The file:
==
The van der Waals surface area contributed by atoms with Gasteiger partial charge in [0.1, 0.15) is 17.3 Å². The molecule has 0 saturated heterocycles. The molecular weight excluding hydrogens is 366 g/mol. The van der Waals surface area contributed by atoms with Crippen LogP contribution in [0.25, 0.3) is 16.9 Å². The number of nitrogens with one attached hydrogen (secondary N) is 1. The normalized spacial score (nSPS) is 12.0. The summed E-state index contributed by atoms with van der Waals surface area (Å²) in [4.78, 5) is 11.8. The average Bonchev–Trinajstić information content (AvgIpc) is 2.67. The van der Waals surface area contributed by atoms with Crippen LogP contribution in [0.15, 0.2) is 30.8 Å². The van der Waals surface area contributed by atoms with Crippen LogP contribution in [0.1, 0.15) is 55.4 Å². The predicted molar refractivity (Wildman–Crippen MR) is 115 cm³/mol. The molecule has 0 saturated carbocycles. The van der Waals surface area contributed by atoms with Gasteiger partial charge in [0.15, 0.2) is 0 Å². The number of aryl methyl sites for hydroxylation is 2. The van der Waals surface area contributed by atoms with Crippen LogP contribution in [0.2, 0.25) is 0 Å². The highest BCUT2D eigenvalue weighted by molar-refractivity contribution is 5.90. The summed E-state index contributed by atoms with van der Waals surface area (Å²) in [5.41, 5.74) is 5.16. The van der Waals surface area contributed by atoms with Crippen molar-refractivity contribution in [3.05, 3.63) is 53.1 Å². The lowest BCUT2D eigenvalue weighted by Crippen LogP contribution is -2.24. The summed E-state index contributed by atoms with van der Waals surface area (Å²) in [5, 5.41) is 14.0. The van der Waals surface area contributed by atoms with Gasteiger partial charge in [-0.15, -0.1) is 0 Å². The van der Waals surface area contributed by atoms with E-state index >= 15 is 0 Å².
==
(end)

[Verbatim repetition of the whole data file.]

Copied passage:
The van der Waals surface area contributed by atoms with Gasteiger partial charge in [0.1, 0.15) is 17.3 Å². The molecule has 0 saturated heterocycles. The molecular weight excluding hydrogens is 366 g/mol. The van der Waals surface area contributed by atoms with Crippen LogP contribution in [0.25, 0.3) is 16.9 Å². The number of nitrogens with one attached hydrogen (secondary N) is 1. The normalized spacial score (nSPS) is 12.0. The summed E-state index contributed by atoms with van der Waals surface area (Å²) in [4.78, 5) is 11.8. The average Bonchev–Trinajstić information content (AvgIpc) is 2.67. The van der Waals surface area contributed by atoms with Crippen LogP contribution in [0.15, 0.2) is 30.8 Å². The van der Waals surface area contributed by atoms with Crippen LogP contribution in [0.1, 0.15) is 55.4 Å². The predicted molar refractivity (Wildman–Crippen MR) is 115 cm³/mol. The molecule has 0 saturated carbocycles. The van der Waals surface area contributed by atoms with Gasteiger partial charge in [0.15, 0.2) is 0 Å². The number of aryl methyl sites for hydroxylation is 2. The van der Waals surface area contributed by atoms with Crippen LogP contribution in [0.2, 0.25) is 0 Å². The highest BCUT2D eigenvalue weighted by molar-refractivity contribution is 5.90. The summed E-state index contributed by atoms with van der Waals surface area (Å²) in [5.41, 5.74) is 5.16. The van der Waals surface area contributed by atoms with Crippen molar-refractivity contribution in [3.05, 3.63) is 53.1 Å². The lowest BCUT2D eigenvalue weighted by Crippen LogP contribution is -2.24. The summed E-state index contributed by atoms with van der Waals surface area (Å²) in [5, 5.41) is 14.0. The van der Waals surface area contributed by atoms with Gasteiger partial charge in [-0.15, -0.1) is 0 Å². The van der Waals surface area contributed by atoms with E-state index >= 15 is 0 Å².